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Hemen zaude: Hasiera / Blogak / Ingelesen hilerria / The English Cemetery / Places where it's hip to be square

Places where it's hip to be square

Luistxo Fernandez 2007/11/23 08:43
The WSJ piece attacking the Basque language has ignited a long tail of reactions. Summarizing: the original article's here, an account of the outrage, some replies are linked in my own post, the WSJ itself published some reply letters, and then there's also a big protest letter signed by 180 personalities.

Well, fortunately, not all foreign accounts about modern Basque living in the international media are so negative. Commonly, it's more about the marvels of Guggenheim (in the New York Times, last september), or delightful gastronomy (just past week in the NYT, again).

My favourite one, however, was written for Slate in 2003. Adventures in Basqueland by June Thomas was a nice piece of reporting, I think. June wrote about what she found amusing, and did so in a descriptive but personal way. This lovely paragraph, for instance:

Every day, groups performing styles of traditional regional music known as trikitrixa, alboka, and gaita tour the original seven streets of the Casco Viejo. Although some, especially the choral groups, tend to be dominated by graybeards, others are composed of twentysomething scenesters. Here and in the dances of the Basque Country performed every evening in the Plaza Nueva, I was shocked by how hip the artists were. Several of the young women playing medieval music on authentic instruments or dancing a jota had facial piercings; the guys with bells tied round their knees doing the sword dance while wearing big goofy red berets were cool kids with tattoos and novelty sideburns. In the Basque Country these days, it seems, it's hip to be square.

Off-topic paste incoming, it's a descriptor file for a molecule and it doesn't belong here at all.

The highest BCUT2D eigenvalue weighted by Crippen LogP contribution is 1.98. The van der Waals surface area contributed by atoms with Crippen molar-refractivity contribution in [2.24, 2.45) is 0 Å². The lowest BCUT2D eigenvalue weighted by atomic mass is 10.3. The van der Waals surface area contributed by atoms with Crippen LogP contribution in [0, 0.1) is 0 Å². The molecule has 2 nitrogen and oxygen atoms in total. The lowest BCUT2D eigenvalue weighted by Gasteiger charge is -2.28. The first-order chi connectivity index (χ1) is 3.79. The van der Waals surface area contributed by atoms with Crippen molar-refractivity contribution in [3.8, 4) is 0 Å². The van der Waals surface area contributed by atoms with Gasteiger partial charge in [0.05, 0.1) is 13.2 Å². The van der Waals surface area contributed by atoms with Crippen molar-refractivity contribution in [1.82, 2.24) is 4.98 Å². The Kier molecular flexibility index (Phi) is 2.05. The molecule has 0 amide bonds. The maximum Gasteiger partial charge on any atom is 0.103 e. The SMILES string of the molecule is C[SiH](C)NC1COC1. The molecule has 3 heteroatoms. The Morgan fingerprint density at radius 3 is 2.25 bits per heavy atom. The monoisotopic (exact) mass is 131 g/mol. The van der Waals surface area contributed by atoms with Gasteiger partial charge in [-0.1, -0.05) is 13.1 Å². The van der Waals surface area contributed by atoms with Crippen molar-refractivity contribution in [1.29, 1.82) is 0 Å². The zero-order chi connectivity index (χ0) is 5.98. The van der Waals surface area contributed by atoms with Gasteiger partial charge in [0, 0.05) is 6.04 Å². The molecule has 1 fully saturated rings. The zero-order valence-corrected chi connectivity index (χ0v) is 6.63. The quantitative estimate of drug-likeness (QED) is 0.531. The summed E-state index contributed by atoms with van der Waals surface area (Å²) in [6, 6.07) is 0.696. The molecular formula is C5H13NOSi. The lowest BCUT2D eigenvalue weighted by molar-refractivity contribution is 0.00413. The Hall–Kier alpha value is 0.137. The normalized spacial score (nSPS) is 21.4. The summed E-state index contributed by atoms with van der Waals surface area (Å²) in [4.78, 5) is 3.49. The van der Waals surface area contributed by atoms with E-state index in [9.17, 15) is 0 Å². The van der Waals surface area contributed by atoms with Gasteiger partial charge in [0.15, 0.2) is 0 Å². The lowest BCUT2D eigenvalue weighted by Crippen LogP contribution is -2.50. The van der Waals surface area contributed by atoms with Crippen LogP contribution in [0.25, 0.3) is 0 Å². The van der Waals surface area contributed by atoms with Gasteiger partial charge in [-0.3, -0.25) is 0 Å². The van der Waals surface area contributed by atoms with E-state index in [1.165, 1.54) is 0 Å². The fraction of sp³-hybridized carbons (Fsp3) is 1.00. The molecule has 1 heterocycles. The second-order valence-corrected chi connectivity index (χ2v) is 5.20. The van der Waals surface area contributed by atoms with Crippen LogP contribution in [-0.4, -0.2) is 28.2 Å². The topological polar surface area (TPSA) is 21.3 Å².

It's also amusing for us finding that what we might consider standard amuses the foreigner...

etiketak: ,
luistxo dio:
2007/12/12 12:18

I found pieces that I liked even after the WSJ article, and I link NYT articles from 2007 in the post. The favorite one is older, yet. However, it's true that it's easier to find texts written by idiots, thanks for demostrating that point with your own reply.

As for hatred, it's a lie what you say that most Spaniards hate the US. Most Basques don't hate the US either. Me and my family, personally, love the United States.

Brooklynite dio:
2007/11/30 18:52

That's kind of sad that you had to go all the way back to 2003 to find a piece that you liked. But why do Spaniards (Basques,Andaluces,Gallegos, Catalanes,Madrileños, etc.) care what the American press thinks of Spain? After all, most Spaniards hate the U.S., right?

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Luistxo works in CodeSyntax, tweets as @Luistxo and tries to manage the automated newssite Niagarank. This Cemetery is part of a distributed multilingual blog (?!). These are the Basque and Spanish versions:

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